The village church was first mentioned in 1131 and in 1320 it was incorporated into the Abbey. In 1386, the Abbey tied itself closely to Bern, when it accepted Bernese citizenship for its monks and farmers. This close connection with Bern led to the Abbey's downfall. When Bern embraced the Protestant Reformation, many Bernese monasteries, including Frienisberg, were secularized. The last abbot, Urs Hirsinger, fled to Hauterive in the Canton of Fribourg rather than remain in Bern. In 1534, the abbey church was demolished. The former convent building was converted into a hospital in 1533 and it housed the local Bernese bailiff until 1798. The bailiff administered the Frienisberg bailiwick, which included Seedorf and Meikirch.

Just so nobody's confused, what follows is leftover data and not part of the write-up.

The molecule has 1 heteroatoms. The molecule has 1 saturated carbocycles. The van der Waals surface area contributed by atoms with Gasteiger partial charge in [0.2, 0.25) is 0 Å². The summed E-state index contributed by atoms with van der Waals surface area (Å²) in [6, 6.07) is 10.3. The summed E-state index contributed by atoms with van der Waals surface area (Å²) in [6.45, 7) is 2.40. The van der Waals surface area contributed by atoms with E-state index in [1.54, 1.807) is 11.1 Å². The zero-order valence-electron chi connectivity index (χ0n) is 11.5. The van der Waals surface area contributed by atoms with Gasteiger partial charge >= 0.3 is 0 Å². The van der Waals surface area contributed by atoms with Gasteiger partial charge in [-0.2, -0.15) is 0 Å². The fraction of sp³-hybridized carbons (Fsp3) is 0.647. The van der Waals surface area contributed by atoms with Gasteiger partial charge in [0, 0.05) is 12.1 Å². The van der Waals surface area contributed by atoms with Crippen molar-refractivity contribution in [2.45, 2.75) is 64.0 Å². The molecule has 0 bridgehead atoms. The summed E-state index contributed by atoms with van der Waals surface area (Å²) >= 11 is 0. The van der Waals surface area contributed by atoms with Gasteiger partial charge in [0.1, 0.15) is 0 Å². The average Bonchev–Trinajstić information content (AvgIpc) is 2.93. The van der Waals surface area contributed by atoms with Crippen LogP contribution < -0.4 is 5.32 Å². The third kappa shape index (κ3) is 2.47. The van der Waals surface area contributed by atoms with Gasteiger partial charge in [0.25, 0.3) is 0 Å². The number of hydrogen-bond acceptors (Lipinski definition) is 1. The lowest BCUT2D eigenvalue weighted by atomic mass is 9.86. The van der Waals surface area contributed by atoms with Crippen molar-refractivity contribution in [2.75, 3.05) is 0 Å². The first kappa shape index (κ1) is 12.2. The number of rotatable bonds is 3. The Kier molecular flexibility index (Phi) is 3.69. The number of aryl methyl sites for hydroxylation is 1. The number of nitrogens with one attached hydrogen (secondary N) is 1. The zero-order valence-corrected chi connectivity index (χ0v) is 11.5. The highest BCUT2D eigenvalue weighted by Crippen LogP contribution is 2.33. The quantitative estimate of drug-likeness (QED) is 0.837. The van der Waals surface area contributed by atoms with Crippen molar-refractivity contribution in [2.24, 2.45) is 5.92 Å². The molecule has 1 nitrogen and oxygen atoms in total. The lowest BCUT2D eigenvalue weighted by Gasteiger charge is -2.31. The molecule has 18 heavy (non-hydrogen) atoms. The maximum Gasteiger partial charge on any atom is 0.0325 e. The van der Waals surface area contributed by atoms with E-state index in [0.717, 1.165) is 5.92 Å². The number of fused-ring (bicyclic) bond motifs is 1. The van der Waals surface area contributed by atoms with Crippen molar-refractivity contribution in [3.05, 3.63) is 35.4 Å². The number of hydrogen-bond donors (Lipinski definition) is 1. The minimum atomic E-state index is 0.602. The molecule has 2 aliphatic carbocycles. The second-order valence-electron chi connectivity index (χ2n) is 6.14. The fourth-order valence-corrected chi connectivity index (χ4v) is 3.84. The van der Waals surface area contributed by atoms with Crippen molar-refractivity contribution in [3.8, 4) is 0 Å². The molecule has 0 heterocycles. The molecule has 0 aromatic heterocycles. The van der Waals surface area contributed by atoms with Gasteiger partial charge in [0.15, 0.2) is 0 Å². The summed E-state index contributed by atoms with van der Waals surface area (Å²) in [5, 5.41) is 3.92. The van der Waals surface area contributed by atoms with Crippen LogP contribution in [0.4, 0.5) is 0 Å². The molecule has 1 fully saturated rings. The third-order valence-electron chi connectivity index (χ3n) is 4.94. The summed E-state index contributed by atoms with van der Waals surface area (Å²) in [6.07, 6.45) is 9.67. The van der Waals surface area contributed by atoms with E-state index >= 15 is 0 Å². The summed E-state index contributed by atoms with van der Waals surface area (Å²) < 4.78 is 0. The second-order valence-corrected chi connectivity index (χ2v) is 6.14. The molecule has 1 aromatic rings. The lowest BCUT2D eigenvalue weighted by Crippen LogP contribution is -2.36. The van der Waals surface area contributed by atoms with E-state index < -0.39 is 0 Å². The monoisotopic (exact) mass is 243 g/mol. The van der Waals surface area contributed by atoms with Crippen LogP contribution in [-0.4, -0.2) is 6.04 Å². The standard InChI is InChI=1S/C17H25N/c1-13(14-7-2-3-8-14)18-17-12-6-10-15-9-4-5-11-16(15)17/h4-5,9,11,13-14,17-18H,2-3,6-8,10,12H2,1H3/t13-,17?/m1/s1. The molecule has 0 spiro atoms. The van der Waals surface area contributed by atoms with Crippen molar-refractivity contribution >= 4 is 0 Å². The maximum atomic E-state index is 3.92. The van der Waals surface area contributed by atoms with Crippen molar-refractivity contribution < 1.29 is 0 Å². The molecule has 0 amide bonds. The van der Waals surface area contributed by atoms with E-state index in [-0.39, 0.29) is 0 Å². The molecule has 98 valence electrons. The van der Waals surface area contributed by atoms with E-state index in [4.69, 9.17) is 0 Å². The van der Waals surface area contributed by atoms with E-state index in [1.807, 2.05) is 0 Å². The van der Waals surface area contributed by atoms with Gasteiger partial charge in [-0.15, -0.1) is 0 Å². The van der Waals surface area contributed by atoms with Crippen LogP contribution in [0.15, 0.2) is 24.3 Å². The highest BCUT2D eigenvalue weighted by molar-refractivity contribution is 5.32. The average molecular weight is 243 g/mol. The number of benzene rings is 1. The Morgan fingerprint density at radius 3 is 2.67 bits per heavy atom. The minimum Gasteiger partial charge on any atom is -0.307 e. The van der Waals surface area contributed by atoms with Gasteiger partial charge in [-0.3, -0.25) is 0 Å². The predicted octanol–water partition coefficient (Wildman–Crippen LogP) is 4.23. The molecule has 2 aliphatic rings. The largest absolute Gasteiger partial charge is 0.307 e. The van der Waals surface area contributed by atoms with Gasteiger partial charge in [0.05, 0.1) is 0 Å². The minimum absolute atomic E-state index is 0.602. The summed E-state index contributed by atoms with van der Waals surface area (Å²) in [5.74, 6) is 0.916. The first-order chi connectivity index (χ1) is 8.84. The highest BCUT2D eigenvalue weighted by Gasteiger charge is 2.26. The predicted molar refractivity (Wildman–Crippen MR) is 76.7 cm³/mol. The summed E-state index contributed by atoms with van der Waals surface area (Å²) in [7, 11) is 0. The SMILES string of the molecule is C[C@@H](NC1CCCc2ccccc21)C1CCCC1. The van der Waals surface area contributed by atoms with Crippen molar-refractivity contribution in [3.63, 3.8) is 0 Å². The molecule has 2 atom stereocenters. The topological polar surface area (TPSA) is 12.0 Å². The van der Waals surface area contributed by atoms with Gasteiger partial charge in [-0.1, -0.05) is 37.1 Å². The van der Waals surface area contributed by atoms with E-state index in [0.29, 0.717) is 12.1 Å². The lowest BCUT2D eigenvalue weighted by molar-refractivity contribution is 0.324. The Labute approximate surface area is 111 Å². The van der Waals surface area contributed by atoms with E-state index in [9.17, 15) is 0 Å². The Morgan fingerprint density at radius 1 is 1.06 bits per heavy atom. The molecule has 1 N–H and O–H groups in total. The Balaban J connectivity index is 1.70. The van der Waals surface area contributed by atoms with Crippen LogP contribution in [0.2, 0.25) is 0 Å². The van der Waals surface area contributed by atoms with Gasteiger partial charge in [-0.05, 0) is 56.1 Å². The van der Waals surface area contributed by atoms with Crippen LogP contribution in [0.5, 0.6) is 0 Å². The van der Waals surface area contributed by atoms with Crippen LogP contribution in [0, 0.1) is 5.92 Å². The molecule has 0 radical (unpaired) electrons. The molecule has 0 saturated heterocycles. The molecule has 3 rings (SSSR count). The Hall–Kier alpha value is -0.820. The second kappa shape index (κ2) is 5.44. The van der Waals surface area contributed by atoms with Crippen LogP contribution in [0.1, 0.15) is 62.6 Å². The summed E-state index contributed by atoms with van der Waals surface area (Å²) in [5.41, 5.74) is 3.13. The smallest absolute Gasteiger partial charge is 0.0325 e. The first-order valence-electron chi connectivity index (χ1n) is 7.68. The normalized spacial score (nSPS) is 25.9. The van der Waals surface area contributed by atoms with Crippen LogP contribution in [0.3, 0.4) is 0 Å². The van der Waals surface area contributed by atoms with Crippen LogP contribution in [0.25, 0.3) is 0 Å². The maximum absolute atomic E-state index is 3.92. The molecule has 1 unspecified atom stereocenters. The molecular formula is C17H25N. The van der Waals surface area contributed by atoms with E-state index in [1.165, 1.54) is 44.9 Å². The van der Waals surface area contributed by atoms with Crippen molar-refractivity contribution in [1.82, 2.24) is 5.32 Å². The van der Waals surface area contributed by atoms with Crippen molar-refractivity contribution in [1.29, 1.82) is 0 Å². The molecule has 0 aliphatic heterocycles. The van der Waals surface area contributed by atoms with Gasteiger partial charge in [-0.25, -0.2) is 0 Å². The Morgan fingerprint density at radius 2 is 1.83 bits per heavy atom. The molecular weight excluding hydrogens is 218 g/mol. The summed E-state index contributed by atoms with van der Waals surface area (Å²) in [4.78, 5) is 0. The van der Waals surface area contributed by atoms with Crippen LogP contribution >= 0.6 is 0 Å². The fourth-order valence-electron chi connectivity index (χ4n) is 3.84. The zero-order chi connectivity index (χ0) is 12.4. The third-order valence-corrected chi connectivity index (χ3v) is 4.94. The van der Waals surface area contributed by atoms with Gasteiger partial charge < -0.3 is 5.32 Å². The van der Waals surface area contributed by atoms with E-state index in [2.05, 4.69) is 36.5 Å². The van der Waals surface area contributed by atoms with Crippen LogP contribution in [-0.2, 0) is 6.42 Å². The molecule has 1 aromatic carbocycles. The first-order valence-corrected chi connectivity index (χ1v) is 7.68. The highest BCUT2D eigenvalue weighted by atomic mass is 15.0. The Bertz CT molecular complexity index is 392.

Starting around 1850, many of the farms shifted from growing crops to raising livestock and producing dairy. However, the swamps of the Seedorfmoos limited the available land. In multiple stages between 1858 and 1957, the Seedorfmoos was drained, which opened up additional land. While Seedorf was on the old Bern-Neuchatel-Aarberg road, it was bypassed by the Bern-Aarberg road in 1850 and the later railroad and highway. Therefore the local economy has remained rooted in agriculture and small businesses. Beginning in 1920, agriculture became increasingly mechanized and required fewer farm workers. Due to a lack of jobs the population declined for almost 50 years after that time. In 1970s the population stabilized as commuters and businesses moved from the nearby cities.